A magistrate judge in the District of New Jersey recommended remand of more than one dozen lawsuits concerning allegedly defective hip implants in a June 15, 2020, decision analyzing Third Circuit precedent regarding the forum defendant rule in the context of snap removals.
Jackson v. Howmedica Osteonics Corp., et al., Civil Action No. 19-18667, is one of several cases filed by plaintiffs in New Jersey state court against the defendant Howmedica, which is incorporated and has its principal place of business in New Jersey. Pre-service, the defendant removed to federal court on the basis of diversity pursuant to Encompass Insurance Co. v. Stone Mansion Restaurant, Inc., 2018 WL 3999885 (3d Cir. Aug. 22, 2018), in which the Third Circuit held that a forum defendant may remove a case to federal court prior to being served.
Last week, FDA released guidance for life sciences manufacturers that produce medical devices and components “critical to public health,” including materials that support or sustain life, or are used in emergency care or surgery. If there is an anticipated (or actual) disruption that may result in a shortage based on increased demand or supply-side interruption, the FDA must be notified no later than seven calendar days from the onset. The requirement to notify the Agency applies to a broad range of devices and equipment, and lasts for the duration of the COVID-19 emergency.
The FDA’s guidance on this topic arises out of the March 27, 2020, CARES Act amendments to the Food, Drug and Cosmetic Act. Those updates, codified at 21 U.S.C. § 356j, mirror similar provisions for prescription drug shortages implemented in December 2016. While the statutory provisions contemplate that a device manufacturer would provide notice to the FDA of an anticipated shortage or interruption at least six months in advance, or “as soon as is practicable,” the recent guidance recognizes that this may not be possible under current market conditions.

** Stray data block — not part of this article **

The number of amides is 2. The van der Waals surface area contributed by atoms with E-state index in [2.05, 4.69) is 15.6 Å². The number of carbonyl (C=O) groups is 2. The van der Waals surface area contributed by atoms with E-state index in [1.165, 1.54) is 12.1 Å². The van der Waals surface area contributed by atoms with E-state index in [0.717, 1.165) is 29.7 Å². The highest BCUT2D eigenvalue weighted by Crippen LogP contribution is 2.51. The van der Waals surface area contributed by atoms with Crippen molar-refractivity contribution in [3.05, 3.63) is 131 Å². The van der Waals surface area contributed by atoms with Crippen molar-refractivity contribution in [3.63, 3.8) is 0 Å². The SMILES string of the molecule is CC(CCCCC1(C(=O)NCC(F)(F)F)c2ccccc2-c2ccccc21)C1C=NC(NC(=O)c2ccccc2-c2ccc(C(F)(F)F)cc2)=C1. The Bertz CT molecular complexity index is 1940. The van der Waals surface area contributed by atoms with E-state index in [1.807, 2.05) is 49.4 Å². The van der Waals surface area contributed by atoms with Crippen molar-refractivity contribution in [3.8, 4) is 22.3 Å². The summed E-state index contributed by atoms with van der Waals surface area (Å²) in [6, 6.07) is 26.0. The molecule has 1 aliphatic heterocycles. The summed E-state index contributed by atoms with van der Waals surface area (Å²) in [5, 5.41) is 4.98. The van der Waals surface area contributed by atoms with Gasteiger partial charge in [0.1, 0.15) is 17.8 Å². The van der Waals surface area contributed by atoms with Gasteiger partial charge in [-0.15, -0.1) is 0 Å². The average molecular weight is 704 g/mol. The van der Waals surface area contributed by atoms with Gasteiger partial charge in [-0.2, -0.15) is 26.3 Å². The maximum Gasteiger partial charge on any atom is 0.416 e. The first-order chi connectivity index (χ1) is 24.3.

For at least two decades, Pennsylvania law has recognized an exemption from strict liability for prescription drug manufacturers based on the state Supreme Court’s interpretation of the Restatement (Second) of Torts Sec. 402A cmt. k. Comment k carves out an exception to traditional strict product liability claims for “unavoidably unsafe products,” or those which bear inherent risks—such as medicines which must be prescribed by a doctor. A less settled question is whether that exemption extends to manufacturers of prescription medical devices, specifically regarding manufacturing defect claims. On June 25, 2019, Judge Robreno of the U.S.D.C. Eastern District of Pennsylvania asked the Third Circuit to answer it.
The U.S. Food & Drug Administration’s (FDA’s) Least Burdensome Provisions: Concept and Principles: Guidance for Industry and Food and Drug Administration Staff, February 5, 2019, states that “medical device regulation should be least burdensome across the total product life cycle.” This means that manufacturers are expected to provide “the minimum amount of information necessary to adequately address a relevant regulatory question or issue through the most efficient manner at the right time.” The FDA observed that this approach should “ensure that patients have access to high-quality, safe and effective medical devices.”